14 Things No One Tells You About Being A First-Generation College Student
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14 Things No One Tells You About Being A First-Generation College Student

You may feel alone, but you're not.

14 Things No One Tells You About Being A First-Generation College Student
Student Ski

Getting that degree isn’t easy for anyone, but for first generation college students, the college experience can be all the more grueling. Everyone tells you that you’re going to get a great education and eventually obtain a stable job with a comfortable income. What they don’t tell you, is the emotional roller coaster that comes along with those four-plus years on campus.

1. You're going to get very homesick.

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It’s not uncommon for homesickness to bring a college student running back to their family. Several studies have found that first generation students tend to suffer a higher degree of homesickness from separation. Mentally preparing yourself to live independently, and figuring out ways to stay in contact with your loved ones back home will help make the transition a little smoother.

2. You're going to lose friends.

You don’t have to move away from your hometown to grow away from people. College is a whole new stage in your life. You’ll have new outlooks and learning experiences that unfortunately (or fortunately, in some cases) will distance you from people that were once a big part of your life.

3. You're going to feel like you have to keep proving yourself to everyone.

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You feel like you’ve got to prove to your family and friends back home that you haven’t really changed that much, even though in some ways, you have. You also feel like you’ve got to prove that you’re just as smart and capable as your colleagues in the classroom

4. You're going to be overwhelmed.

You may have been the top of your class in high school, but easy A’s are hard to come by once you hit college.

5. You're going to feel inferior.

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Hearing your colleagues talk about all of their amazing accomplishments might make you feel like a bit of an underachiever. Back in high school, you were always the best at everything, and now, you feel average at best. Those in-depth class discussions and debates can be intimidating at the beginning, especially when your colleagues start using vocabulary you’ve never even heard before. Something important to remember: eloquent language does not make a stronger argument.

6. You're going to feel alone.

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None of your family back home has ever gone to college, so they don’t understand a lot of the struggles you’re currently going through. On the other hand, many of your colleagues already had parents, or even grandparents, who went to college before them to show them the ropes. Sometimes, it’s going to feel like no one understands the position you’re in.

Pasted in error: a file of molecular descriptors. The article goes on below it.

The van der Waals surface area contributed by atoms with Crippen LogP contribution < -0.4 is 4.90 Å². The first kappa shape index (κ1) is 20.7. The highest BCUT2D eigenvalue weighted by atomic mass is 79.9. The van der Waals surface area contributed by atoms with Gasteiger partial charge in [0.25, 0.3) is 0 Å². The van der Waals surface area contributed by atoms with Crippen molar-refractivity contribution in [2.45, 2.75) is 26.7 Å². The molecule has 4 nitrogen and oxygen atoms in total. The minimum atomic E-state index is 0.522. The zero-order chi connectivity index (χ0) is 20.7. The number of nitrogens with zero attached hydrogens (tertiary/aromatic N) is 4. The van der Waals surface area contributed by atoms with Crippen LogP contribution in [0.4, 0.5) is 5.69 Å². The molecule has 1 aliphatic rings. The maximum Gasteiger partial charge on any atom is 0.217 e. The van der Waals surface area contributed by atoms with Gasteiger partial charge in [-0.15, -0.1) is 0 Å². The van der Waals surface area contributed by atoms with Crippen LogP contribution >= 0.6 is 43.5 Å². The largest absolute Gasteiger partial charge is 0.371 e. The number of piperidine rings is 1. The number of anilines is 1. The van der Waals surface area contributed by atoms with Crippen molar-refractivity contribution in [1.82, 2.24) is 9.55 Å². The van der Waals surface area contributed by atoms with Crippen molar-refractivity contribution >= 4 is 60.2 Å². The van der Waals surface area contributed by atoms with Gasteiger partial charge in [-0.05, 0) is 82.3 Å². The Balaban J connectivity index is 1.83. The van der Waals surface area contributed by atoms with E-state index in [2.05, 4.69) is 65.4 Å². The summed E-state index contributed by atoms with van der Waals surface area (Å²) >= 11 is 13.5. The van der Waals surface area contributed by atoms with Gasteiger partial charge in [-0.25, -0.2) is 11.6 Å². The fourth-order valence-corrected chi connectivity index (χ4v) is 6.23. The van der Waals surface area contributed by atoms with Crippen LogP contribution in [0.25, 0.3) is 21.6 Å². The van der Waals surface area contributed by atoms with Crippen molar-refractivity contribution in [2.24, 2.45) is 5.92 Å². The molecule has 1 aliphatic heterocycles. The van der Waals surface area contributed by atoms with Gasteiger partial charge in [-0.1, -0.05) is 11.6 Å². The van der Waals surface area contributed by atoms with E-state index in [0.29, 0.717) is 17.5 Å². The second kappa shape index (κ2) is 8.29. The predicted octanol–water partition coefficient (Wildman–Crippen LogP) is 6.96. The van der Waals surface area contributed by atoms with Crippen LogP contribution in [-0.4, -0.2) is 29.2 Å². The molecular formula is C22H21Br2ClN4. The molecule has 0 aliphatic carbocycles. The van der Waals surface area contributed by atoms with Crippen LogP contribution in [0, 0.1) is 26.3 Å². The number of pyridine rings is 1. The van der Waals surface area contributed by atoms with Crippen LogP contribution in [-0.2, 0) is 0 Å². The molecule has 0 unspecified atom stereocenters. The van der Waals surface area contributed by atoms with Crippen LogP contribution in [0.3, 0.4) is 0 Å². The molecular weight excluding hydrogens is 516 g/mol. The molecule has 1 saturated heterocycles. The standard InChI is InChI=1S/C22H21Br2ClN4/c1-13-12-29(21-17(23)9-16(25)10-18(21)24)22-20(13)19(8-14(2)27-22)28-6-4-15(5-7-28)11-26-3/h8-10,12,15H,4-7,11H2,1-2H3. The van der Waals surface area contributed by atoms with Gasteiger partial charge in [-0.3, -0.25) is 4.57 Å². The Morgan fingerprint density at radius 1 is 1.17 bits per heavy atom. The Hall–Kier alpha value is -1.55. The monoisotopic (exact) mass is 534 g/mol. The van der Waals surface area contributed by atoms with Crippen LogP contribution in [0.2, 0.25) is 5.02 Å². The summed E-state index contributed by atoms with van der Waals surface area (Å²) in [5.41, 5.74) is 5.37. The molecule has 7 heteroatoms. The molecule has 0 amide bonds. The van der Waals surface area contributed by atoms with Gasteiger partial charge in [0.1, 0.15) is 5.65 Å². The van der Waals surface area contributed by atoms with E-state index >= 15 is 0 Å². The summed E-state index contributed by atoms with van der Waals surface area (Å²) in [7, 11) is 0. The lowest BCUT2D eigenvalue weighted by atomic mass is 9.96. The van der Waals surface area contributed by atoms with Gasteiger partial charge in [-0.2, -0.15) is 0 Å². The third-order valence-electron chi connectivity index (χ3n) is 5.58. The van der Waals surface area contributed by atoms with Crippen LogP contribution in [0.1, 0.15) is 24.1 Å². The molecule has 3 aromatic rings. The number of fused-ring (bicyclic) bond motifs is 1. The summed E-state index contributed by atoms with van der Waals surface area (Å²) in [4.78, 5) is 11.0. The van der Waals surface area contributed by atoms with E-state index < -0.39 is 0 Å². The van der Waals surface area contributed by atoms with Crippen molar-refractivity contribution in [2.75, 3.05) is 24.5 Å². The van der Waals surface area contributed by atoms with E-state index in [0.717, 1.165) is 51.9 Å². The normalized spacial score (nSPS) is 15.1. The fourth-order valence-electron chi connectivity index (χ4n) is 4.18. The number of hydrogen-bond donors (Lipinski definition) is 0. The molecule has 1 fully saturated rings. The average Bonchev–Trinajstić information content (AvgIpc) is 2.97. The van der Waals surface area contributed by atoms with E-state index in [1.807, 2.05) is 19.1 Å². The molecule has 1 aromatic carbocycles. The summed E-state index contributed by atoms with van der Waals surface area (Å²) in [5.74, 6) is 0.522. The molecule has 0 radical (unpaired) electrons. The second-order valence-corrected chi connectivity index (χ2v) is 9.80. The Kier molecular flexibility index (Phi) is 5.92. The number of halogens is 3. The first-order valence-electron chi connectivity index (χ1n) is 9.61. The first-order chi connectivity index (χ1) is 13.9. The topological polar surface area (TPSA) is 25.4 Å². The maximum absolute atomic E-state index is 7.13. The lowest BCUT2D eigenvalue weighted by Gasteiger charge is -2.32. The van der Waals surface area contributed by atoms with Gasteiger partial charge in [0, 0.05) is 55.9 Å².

7. You're going to feel responsible.

You have now become a role model for the younger members of your family, and it’s up to you to help make the college transition seem possible.

8. You're going to feel guilty.

You know how hard your parents had to work to support your dream of a higher education, you know the sacrifices that were made for you. You also know that others that worked just as hard as you did in high school were not provided the same opportunities as you. You may start to ask yourself, “Why me?”

9. You know college is a privilege, not a given.

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College was not the automatic next step for you after high school. You saw the amount of work that went into getting you to where you are currently at, and that will not be taken for granted.

10. You're going to work twice as hard.

Because you know how lucky you are to attend college, you plan to give it your all. Everything that has led up to your attendance at a prestigious campus cannot and will not be for nothing.

11. You can take the pressure.

Some people consider high school graduation a minor accomplishment. But for some, it’s huge. You might have been the first in your family to graduate from high school. You might have been taking college classes already to save money in the future. You might have worked your way through high school, taking a part time job after school. You might have had to learn an entire new language in order to get that diploma. You might have had people trying to discourage you from even attending college. Whatever your obstacles may have been, chances are that you are already familiar with struggling to get what you want, college won’t be much different in that sense.

12. Your degree feels just a bit heavier.

Your name may be the only one on that diploma, but that certificate isn’t just for you. It’s for everyone whose helped you get this far and everyone who needs your help to get to where they want to be.

13. You're going to be humble.

You know firsthand that an education and higher paying job does not make a person more important or hard working than any other. You have been raised to have the same amount of respect for all individuals, regardless of their socioeconomic status.

14. You will have so many valuable perspectives.

You’ve grown up seeing the world from the opposite side of all the perks and privileges you are now open to. The experience you have is something that can’t be taught in a classroom, and will become just as valuable as your college education.

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This article has not been reviewed by Odyssey HQ and solely reflects the ideas and opinions of the creator.

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